Considering the car is located in Walnut, California; I'm assuming it has a California title, which is indicated on the e-bay listing as "salvaged." In California that means the car was "totaled," bought back from the insurance company, and repaired. That would explain the hodgepodge of pieces and why it appears to be originally a 1969 by vin number and a kind of 1971 in appearance. If the rear appears to be 1971, my best guess, is that it was involved in a rear end collison so you might want to check the interior trunk for crushing, squareness, or repair, depending on how the clips were used or welded in place; and determine if the doors open properly, but the impact of the collision may not have shoved it forward enough to affect them, where it would be more likely to be readily apparent on a sedan. Depending on how skilled the weld was you may be able to find the weld marks of the clip(s); a poor job you'll be able to see, a better job you may be able to feel as you run your hand along the car. By all means, if you're already suspicious of the car take a magnet and check for bondo, you may discover that it has been repaired in other places than the obvious based on appearance.Chassis number is a 1969 but someone went to some trouble to make it appear to be a 1971. Wonder why? Possible 71-up rear clip as it has large taillights. Wrong sidemarkers and no Bertone badge indicate additional bodywork. Not sure what the thing in the center of the rear bumper is. Lots of other mods too especially the interior.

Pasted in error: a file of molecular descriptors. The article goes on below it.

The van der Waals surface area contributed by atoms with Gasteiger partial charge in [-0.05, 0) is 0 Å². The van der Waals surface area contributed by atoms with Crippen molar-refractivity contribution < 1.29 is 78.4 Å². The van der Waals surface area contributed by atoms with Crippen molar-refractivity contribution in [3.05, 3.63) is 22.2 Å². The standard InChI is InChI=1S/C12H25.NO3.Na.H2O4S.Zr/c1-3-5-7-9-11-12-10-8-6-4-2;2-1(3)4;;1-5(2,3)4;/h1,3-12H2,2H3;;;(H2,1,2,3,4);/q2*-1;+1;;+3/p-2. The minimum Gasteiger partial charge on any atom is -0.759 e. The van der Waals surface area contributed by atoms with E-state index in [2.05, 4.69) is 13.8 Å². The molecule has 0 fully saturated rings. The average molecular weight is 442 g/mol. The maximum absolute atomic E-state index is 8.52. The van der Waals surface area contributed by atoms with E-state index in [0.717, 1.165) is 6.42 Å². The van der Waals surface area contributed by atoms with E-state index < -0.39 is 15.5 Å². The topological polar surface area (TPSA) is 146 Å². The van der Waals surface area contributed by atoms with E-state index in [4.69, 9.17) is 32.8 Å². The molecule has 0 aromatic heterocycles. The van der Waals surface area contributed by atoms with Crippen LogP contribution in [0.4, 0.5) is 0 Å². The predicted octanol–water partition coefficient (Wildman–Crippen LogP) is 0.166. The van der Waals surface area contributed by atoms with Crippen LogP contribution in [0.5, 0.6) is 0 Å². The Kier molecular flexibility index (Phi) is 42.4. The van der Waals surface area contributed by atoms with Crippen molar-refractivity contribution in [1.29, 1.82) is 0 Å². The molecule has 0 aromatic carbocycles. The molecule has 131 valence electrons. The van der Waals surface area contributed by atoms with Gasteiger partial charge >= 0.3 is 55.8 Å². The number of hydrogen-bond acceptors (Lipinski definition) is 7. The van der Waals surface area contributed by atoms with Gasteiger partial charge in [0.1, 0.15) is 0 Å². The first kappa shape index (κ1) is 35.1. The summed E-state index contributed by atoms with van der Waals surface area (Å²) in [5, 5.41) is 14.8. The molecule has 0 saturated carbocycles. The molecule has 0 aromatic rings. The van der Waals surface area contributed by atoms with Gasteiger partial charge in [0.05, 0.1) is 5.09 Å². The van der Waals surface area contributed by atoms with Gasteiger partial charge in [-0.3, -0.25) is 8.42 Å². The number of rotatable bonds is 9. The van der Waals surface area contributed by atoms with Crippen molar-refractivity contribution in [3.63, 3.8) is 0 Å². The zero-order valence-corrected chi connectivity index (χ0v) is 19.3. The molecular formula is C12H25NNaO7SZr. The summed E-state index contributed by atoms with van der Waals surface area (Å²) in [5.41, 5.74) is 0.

I agree, there are probably other reasons that California issues "salvaged" titles but that is the primary and predominant one.Some states have very strict guidelines for salvage titles. The Texas document for salvage title is 174 pages.
I agree with you totally, you should never buy a car, whether for $500 or $200,000, sight unseen or without having someone you trust inspect it for you by your criteria and standards, which to me means you have to know that person pretty d*mn well.I have an Idea about this car! If you don't like it, don't buy it! It has always amazed me the number of people on this BB bagging on a car they have NEVER seen. We are not talking about a $200,000 car here folks. We have bagged on Bobcor on and on. Time to move on. I was personally slammed in the past for saying DON"T BUY ANYTHING WITHOUT SEEING IT. DON"T SEND MONEY WITHOUT SEEING IT! I stand by my words today. I can only say, again, like I said over a year ago, look at the car. If you don't like it, don't buy it. Personally, I could care less if Bobcor "restored" the car. I could care less if Mr. Stephens (who has a great reputation) rebuilt the engine. I want to see it with my own eyes. I have seen plenty of cars that have won plenty of awards that were left for dead. A salvage title is mostly an insurance issue. Half the cars in Akitamans shop would qualify for salvage junk until he is done with them. The "scratches" from the pictures look more like paint shrinkage to me, but what do I know. Only been around collector cars for 35 years.